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Dr. Robert Reich of Great Neck, a tireless advocate for homeless, dies

Dr. Robert Reich was a tireless advocate for

Dr. Robert Reich was a tireless advocate for the homeless. Reich, 79, of Great Neck directed NYC's homeless psychiatric services under Mayor Koch, died at age 79. Credit: Family photo

Dr. Robert Reich’s tireless passion for helping people ranged from the public sector, where he directed New York City’s psychiatric services policies under Mayor Ed Koch, to the private, where he kept a grueling schedule of seeing patients at his home office up until the day he fell ill.

“He couldn’t even imagine retiring,” said his son James Reich, 48, of San Francisco. “He really enjoyed helping people and seeing his patients really almost more than anything.”

Reich, of Great Neck, died of heart problems on Jan. 25. He was 79.

Born in Montreal, Reich attended McGill University where his pre-medicine studies were nearly derailed by the amount of time he spent working as editor of the student newspaper. He attended medical school at the University of Saskatchewan in Saskatoon, where he met Mary Enright, who was studying nursing at the same school.

After graduating from medical school in 1962, Reich followed Enright out to her job in Santa Barbara, California. The two married and with Reich due to start his internship at Kings County Hospital a month later, they set out on a cross-country honeymoon in a rickety Oldsmobile, Mary Reich said.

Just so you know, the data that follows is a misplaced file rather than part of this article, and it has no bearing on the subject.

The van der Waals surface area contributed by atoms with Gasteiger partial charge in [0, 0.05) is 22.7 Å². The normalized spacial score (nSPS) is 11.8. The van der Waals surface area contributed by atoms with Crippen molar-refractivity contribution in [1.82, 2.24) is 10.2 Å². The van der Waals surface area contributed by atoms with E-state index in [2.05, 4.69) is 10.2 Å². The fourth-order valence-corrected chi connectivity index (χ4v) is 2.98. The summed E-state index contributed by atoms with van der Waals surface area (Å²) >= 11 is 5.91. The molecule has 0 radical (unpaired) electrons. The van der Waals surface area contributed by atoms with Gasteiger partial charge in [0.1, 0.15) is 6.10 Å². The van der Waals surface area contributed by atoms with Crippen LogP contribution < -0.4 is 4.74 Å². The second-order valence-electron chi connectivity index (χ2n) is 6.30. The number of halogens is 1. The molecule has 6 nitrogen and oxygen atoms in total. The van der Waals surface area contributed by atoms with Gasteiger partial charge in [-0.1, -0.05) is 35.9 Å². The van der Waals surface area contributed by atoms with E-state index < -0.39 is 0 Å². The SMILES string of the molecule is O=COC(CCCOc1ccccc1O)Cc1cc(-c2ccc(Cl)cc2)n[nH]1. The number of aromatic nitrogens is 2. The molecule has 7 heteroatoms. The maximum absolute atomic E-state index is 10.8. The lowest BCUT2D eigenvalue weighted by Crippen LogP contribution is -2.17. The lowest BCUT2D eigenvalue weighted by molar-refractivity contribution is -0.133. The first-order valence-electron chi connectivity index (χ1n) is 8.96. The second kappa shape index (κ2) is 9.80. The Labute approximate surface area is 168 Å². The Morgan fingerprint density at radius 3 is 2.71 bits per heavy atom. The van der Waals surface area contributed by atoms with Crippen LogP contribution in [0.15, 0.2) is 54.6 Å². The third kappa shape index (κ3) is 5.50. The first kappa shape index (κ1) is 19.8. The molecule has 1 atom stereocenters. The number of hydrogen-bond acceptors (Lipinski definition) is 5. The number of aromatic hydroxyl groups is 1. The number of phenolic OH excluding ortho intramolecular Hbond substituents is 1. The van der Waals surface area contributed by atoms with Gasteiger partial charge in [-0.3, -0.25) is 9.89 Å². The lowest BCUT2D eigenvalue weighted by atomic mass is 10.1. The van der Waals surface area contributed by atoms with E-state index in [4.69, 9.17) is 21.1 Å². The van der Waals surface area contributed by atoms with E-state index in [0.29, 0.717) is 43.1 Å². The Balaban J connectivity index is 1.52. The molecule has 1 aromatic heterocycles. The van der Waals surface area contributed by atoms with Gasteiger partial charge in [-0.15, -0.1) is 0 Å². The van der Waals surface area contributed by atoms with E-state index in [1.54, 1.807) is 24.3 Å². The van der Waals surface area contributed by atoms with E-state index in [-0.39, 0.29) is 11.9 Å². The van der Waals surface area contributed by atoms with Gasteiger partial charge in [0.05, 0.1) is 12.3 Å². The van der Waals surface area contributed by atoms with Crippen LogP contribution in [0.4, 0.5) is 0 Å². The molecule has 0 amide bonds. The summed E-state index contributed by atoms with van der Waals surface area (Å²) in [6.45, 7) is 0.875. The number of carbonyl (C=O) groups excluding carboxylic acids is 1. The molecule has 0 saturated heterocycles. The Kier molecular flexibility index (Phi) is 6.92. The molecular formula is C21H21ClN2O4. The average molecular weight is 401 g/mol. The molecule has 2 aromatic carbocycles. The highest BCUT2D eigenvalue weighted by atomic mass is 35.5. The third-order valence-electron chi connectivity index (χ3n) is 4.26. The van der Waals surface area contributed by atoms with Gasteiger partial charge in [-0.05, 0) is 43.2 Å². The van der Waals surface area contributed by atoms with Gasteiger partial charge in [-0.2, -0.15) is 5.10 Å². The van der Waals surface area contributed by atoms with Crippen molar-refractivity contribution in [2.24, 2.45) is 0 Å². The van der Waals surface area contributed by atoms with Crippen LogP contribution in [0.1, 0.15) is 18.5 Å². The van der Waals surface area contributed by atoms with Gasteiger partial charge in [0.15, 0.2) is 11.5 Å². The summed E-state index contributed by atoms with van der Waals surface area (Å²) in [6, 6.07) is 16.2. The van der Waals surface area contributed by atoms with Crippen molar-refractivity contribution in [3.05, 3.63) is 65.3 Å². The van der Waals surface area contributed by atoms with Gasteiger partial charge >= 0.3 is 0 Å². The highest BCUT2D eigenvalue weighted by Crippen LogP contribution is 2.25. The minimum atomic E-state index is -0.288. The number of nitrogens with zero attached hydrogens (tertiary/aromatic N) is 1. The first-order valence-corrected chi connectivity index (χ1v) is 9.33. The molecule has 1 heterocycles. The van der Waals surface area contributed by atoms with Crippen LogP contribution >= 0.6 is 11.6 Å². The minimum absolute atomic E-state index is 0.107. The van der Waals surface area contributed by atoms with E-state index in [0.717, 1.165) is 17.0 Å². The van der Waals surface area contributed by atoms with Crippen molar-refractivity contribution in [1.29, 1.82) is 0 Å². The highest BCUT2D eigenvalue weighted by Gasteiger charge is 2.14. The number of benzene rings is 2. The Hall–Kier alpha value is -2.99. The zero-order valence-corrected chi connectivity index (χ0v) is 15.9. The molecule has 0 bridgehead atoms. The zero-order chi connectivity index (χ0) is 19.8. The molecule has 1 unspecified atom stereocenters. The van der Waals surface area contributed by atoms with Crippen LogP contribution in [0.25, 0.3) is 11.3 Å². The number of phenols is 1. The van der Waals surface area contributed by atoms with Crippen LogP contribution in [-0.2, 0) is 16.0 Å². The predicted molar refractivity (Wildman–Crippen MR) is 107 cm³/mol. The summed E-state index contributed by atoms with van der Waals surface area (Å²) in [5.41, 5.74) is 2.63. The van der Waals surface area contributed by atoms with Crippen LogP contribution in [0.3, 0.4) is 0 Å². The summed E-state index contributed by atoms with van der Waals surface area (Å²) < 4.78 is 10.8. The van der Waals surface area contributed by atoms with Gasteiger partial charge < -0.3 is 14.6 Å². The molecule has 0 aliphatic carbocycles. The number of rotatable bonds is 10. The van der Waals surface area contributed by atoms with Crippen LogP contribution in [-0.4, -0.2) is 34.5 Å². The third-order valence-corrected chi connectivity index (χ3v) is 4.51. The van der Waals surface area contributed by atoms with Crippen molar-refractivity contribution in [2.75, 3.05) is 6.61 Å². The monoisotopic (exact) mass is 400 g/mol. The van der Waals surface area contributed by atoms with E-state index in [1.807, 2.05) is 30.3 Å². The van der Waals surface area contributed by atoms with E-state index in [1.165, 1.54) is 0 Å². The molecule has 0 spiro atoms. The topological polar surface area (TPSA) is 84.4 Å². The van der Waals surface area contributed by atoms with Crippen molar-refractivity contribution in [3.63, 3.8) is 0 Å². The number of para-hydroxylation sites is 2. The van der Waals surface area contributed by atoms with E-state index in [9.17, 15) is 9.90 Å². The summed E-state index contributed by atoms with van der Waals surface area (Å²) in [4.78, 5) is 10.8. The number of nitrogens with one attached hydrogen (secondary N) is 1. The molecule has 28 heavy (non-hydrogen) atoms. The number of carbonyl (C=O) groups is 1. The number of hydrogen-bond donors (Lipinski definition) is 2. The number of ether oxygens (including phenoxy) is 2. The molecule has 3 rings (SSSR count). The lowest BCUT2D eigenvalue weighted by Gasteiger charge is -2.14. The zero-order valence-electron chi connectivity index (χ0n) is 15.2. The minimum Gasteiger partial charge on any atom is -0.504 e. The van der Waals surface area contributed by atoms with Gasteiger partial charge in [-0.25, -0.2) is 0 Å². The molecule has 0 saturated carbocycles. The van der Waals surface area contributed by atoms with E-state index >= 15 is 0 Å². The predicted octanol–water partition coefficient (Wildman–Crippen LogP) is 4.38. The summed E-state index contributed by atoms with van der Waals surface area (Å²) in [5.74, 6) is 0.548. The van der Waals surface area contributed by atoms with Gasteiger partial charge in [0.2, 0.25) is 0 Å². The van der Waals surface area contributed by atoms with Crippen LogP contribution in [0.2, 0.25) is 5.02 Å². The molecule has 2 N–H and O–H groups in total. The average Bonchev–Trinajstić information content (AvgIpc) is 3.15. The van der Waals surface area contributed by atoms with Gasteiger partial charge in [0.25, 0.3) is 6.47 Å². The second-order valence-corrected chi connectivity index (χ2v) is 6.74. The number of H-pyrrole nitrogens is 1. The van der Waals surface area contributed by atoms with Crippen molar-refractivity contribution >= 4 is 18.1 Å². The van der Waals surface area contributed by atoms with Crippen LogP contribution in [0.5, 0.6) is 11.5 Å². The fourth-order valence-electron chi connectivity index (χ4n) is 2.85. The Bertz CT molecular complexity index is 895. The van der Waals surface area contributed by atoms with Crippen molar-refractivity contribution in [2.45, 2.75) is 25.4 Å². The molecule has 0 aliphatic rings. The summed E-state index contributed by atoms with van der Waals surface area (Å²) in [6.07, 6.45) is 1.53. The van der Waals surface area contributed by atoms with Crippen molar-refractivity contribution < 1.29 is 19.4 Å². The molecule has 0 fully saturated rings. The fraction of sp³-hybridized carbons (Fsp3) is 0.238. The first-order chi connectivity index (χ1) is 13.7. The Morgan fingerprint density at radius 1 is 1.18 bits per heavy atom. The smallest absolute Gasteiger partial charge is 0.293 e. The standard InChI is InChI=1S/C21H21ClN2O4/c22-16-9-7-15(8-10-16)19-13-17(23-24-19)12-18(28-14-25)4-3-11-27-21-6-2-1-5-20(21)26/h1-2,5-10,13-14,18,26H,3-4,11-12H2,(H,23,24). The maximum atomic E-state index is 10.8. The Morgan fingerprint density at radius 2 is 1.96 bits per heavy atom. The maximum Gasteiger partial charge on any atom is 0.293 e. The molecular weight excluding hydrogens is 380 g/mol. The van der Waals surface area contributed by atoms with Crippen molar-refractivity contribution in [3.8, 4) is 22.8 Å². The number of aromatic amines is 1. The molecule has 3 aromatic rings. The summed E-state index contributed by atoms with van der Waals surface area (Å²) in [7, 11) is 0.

“We got as far as New Jersey. Luckily we had a friend who had found us an apartment in Brooklyn already,” said Mary Reich, 80, of Great Neck. “We basically had no money by the time we got to New Jersey, but we were able to cross the river and get to Brooklyn.”

After completing a residency at Mount Sinai Hospital, Reich started his private practice in 1967 as well as launching a lifelong career in teaching at Mount Sinai’s medical school. He also began working as a consultant with what was then called the New York City Department of Welfare and is now known as the Human Resources Administration.

Reich was the chief psychiatrist in the Bureau of Child Welfare from 1973 to 1977, and then rose to the position of director of psychiatry from 1977 to 1983 working in the Koch administration.

Reich’s daughter, Sharon Dickey, remembered late-night phone calls from the mayor.

“Once Koch called him in the middle of the night to come to Grand Central Station because there was a homeless person who wouldn’t leave,” said Dickey, 40, of Aix-en-Provence, France. “He had to go to the absolute pit of Grand Central in the middle of the night, where you didn’t want to be back then.”

Reich maintained two private practices and, well past the time of typical retirement, he would see up to 15 patients a day, seven days a week — but Saturday nights were sacrosanct for enjoying fine food, wine and life, his family said.

“He saw (Bob) Dylan perform . . . He went to all the folk music shows and the blues and opera,” Dickey said.

But Reich’s main mission stayed focused on his psychiatric work — he saw patients up until the day he was hospitalized last fall.

“He really changed people’s lives,” Dickey said. “Every person that he knew even slightly, he helped them in some way.”

Reich’s funeral was held Jan. 29 at Riverside North Chapel in Great Neck. He was buried at New Montefiore Cemetery in Farmingdale.

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